• Two outliers can also be identified from the matrix of scatter plots.
  • Removal of the two outliers results in a more symmetric distribution for sodium.

The results of MANOVA can be sensitive to the presence of outliers. One approach to assessing this would be to analyze the data twice, once with the outliers and once without them. The results may then be compared for consistency. The following analyses use all of the data, including the two outliers.

Assumption 2: The data from all groups have common variance-covariance matrix \(\Sigma\).

This assumption can be checked using Bartlett's test for homogeneity of variance-covariance matrices. To obtain Bartlett's test, let \(\Sigma_{i}\) denote the population variance-covariance matrix for group i . Consider testing:

\(H_0\colon \Sigma_1 = \Sigma_2 = \dots = \Sigma_g\)

against

\(H_0\colon \Sigma_i \ne \Sigma_j\) for at least one \(i \ne j\)

Under the alternative hypothesis, at least two of the variance-covariance matrices differ on at least one of their elements. Let:

\(\mathbf{S}_i = \dfrac{1}{n_i-1}\sum\limits_{j=1}^{n_i}\mathbf{(Y_{ij}-\bar{y}_{i.})(Y_{ij}-\bar{y}_{i.})'}\)

denote the sample variance-covariance matrix for group i . Compute the pooled variance-covariance matrix

\(\mathbf{S}_p = \dfrac{\sum_{i=1}^{g}(n_i-1)\mathbf{S}_i}{\sum_{i=1}^{g}(n_i-1)}= \dfrac{\mathbf{E}}{N-g}\)

Bartlett's test is based on the following test statistic:

\(L' = c\left\{(N-g)\log |\mathbf{S}_p| - \sum_{i=1}^{g}(n_i-1)\log|\mathbf{S}_i|\right\}\)

where the correction factor is

\(c = 1-\dfrac{2p^2+3p-1}{6(p+1)(g-1)}\left\{\sum_\limits{i=1}^{g}\dfrac{1}{n_i-1}-\dfrac{1}{N-g}\right\}\)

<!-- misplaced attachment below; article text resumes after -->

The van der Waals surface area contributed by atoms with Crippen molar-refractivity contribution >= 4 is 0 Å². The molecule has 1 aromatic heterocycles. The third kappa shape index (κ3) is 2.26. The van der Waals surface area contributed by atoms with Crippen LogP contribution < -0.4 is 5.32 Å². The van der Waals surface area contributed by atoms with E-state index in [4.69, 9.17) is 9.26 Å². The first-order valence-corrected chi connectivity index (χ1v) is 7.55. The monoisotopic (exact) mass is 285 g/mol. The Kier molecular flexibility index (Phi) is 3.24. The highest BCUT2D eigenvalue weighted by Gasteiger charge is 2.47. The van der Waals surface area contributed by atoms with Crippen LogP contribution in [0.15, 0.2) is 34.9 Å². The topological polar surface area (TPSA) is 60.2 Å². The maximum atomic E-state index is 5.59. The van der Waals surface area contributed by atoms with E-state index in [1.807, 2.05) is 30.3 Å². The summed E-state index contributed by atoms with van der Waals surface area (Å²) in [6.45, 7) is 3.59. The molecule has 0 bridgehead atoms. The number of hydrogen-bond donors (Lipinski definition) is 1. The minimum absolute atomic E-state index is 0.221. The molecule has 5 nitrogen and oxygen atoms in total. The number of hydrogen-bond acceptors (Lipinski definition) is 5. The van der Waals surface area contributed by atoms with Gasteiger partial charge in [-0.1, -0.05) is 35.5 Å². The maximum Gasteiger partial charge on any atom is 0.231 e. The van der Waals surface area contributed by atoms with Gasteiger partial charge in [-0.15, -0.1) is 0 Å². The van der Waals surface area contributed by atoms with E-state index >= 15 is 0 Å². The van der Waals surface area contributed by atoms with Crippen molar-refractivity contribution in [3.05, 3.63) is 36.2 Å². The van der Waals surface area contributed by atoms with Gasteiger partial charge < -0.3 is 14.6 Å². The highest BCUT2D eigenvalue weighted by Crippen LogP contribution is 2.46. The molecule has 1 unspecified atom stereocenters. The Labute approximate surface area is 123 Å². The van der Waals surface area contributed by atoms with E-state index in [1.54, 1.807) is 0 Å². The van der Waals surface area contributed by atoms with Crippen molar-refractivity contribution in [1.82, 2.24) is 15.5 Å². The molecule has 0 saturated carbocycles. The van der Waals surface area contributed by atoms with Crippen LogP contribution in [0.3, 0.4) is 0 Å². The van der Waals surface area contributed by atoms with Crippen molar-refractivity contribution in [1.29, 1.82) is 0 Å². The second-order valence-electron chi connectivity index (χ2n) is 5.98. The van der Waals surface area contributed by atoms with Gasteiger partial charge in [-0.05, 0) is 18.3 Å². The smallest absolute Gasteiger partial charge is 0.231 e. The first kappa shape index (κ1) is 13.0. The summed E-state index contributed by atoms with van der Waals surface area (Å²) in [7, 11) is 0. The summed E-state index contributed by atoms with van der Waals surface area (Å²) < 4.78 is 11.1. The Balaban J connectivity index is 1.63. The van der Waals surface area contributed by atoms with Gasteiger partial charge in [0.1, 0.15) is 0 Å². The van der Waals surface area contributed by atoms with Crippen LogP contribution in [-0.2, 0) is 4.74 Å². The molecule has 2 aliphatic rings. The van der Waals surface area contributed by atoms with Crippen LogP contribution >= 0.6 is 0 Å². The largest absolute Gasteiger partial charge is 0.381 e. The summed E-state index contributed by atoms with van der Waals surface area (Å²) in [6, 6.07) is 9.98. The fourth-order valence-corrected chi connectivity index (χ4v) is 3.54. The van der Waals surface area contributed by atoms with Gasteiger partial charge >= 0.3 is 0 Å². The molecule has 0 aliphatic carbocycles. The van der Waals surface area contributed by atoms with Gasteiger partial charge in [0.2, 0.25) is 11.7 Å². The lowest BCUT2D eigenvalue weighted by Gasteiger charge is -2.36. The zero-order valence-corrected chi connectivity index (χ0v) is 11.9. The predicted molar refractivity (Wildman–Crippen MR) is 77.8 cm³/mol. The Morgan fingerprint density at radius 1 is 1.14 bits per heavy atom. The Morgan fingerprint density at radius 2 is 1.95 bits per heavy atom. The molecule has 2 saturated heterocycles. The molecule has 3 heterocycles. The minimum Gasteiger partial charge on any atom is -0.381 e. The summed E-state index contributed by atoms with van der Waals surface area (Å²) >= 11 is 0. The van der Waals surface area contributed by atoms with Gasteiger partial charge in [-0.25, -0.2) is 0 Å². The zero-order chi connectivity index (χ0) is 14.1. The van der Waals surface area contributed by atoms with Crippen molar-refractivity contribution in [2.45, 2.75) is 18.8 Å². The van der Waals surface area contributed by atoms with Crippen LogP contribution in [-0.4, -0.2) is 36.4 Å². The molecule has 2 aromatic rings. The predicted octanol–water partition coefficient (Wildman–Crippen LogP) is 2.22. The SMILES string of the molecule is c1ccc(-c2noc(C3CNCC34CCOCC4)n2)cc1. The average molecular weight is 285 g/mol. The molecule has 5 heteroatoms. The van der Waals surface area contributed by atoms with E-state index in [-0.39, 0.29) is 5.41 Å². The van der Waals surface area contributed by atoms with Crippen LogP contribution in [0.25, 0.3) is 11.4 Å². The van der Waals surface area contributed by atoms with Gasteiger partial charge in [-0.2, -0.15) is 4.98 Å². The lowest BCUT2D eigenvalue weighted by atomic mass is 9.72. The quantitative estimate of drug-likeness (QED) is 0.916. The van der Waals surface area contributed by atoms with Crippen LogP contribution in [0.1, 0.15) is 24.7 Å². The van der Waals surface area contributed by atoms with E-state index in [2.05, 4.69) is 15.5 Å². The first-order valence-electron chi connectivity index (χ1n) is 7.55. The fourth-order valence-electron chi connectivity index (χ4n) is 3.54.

The version of Bartlett's test considered in the lesson of the two-sample Hotelling's T-square is a special case where g = 2. Under the null hypothesis of homogeneous variance-covariance matrices, L' is approximately chi-square distributed with

\(\dfrac{1}{2}p(p+1)(g-1)\)

degrees of freedom. Reject \(H_0\) at level \(\alpha\) if

\(L' > \chi^2_{\frac{1}{2}p(p+1)(g-1),\alpha}\)

Example 8-2: Pottery Data

Using SAS

Here we will use the Pottery SAS program.

Download the SAS Program here: pottery2.sas

View the video explanation of the SAS code.

Using Minitab

Minitab procedures are not shown separately.

These can be handled using procedures already known.


Analysis

We find no statistically significant evidence against the null hypothesis that the variance-covariance matrices are homogeneous (L' = 27.58; d.f. = 45; p = 0.98).

Notes

  • If we were to reject the null hypothesis of homogeneity of variance-covariance matrices, then we would conclude that assumption 2 is violated.
  • MANOVA is not robust to violations of the assumption of homogeneous variance-covariance matrices.
  • If the variance-covariance matrices are determined to be unequal then the solution is to find a variance-stabilizing transformation.
    • Note that the assumptions of homogeneous variance-covariance matrices and multivariate normality are often violated together.
    • Therefore, a normalizing transformation may also be a variance-stabilizing transformation.